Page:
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"From Ants to Hummingbirds: The Evolution of Flight"
Robert Dudley, PhD
Professor of Biology
University of California, Berkeley
Unsteady aerodynamic mechanisms underpinning animal flight have recently been intensively studied, but less well understood are those evolutionary pathways leading to the acquisition and subsequent elaboration of flapping flight. Recently discovered behaviors in Neotropical canopy ants and other arthropods demonstrate directed aerial descent in the complete absence of wings; controlled aerial behavior appears to have preceded the origin of wings in insects and other flying animals. For fully flighted forms, the use of physically variable gas mixtures permits the decoupling of physiological from aerodynamic constraints on hovering performance. Such constraints are revealed in natural contexts through phylogenetically based analysis of hummingbird and bumblebee flight capacity across steep altitudinal transects.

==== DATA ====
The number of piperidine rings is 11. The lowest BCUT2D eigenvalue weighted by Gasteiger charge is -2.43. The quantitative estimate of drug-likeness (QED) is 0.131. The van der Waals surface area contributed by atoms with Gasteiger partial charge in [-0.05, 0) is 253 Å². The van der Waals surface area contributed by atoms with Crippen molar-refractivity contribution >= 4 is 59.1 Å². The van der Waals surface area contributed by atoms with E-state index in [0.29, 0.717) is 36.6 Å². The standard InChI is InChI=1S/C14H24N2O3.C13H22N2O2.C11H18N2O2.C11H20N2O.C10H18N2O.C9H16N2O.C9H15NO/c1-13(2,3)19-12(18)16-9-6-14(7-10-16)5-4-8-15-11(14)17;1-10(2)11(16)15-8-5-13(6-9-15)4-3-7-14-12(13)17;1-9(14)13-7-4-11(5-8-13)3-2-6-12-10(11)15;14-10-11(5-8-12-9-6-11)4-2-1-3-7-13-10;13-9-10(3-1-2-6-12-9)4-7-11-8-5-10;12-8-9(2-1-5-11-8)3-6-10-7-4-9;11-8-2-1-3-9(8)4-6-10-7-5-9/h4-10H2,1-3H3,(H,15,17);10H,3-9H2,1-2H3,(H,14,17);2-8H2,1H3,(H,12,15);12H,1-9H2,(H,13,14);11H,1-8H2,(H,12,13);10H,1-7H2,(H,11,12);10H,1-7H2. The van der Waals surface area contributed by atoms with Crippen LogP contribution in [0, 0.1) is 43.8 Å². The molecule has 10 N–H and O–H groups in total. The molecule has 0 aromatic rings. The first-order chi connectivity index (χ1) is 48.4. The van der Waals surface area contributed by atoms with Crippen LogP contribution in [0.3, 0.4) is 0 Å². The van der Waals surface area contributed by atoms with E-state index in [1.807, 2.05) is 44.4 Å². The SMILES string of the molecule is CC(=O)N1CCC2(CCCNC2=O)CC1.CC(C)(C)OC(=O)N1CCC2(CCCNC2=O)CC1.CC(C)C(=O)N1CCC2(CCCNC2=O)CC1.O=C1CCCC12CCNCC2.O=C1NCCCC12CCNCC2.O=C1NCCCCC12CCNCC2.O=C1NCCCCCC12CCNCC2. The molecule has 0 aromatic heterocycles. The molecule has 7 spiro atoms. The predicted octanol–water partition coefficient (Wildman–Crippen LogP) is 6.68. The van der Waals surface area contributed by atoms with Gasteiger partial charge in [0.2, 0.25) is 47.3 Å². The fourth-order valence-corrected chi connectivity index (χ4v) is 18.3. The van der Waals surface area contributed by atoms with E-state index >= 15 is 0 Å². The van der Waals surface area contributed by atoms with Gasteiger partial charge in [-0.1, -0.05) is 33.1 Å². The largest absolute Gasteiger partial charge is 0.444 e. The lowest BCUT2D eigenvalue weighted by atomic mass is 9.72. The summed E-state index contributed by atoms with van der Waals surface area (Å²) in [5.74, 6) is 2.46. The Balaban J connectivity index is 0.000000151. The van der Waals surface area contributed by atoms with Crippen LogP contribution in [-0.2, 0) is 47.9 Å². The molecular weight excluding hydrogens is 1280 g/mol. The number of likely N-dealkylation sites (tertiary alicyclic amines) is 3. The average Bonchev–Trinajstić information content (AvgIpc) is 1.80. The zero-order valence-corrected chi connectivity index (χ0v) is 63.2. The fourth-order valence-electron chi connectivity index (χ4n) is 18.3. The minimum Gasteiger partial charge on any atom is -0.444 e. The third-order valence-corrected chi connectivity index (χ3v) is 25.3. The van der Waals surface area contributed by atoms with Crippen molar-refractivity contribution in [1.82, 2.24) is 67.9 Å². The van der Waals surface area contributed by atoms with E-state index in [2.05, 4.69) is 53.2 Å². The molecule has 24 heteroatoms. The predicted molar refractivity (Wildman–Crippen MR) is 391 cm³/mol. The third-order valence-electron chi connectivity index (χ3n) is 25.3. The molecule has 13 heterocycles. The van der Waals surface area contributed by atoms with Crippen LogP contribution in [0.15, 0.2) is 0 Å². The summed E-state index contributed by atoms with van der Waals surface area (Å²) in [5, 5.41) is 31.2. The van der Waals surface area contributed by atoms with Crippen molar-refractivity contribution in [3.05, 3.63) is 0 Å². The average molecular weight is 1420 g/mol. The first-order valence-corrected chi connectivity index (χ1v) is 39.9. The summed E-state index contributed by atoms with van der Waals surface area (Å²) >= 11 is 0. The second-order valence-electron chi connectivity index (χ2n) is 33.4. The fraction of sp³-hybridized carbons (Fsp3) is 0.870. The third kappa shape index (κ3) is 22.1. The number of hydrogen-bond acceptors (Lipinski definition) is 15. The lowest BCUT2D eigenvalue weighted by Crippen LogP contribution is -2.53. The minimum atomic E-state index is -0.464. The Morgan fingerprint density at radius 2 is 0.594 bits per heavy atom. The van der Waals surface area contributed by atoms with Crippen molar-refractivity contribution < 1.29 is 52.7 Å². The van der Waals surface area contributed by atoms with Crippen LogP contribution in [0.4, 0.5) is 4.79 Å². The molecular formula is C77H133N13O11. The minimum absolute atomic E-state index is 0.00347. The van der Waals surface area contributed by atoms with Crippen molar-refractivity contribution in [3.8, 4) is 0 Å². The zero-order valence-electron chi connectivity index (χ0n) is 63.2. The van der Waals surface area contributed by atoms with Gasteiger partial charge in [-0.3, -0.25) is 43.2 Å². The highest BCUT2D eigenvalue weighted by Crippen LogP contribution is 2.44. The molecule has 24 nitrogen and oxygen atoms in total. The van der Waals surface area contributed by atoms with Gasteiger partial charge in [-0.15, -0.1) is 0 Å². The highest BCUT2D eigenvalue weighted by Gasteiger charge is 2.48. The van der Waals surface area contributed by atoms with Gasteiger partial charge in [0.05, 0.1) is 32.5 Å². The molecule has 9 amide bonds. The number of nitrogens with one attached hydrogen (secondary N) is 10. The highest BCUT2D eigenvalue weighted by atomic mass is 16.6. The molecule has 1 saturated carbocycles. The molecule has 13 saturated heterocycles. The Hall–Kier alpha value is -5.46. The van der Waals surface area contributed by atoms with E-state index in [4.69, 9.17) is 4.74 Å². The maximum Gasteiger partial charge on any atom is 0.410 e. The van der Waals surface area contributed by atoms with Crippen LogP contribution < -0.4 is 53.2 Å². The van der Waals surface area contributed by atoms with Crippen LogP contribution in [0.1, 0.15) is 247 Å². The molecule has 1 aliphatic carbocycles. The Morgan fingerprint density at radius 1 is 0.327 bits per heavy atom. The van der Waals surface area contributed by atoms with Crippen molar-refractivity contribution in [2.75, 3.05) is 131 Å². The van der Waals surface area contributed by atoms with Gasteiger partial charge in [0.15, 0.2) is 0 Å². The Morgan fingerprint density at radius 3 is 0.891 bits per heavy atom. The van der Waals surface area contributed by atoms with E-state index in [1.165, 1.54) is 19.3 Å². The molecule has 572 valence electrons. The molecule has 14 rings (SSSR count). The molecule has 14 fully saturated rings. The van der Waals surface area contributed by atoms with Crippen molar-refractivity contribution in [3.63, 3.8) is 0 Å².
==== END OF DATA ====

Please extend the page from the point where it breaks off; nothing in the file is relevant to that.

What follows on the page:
Robert Dudley was an undergraduate at Duke University, received his Ph.D. at the University of Cambridge, and then lived for five years in the rainforests of Panama as a postdoctoral fellow with the Smithsonian Tropical Research Institute. After ten years at UT-Austin, he relocated in 2002 to UC-Berkeley, where his lab works on the biomechanics, energetics, and evolution of flight in insects and hummingbirds.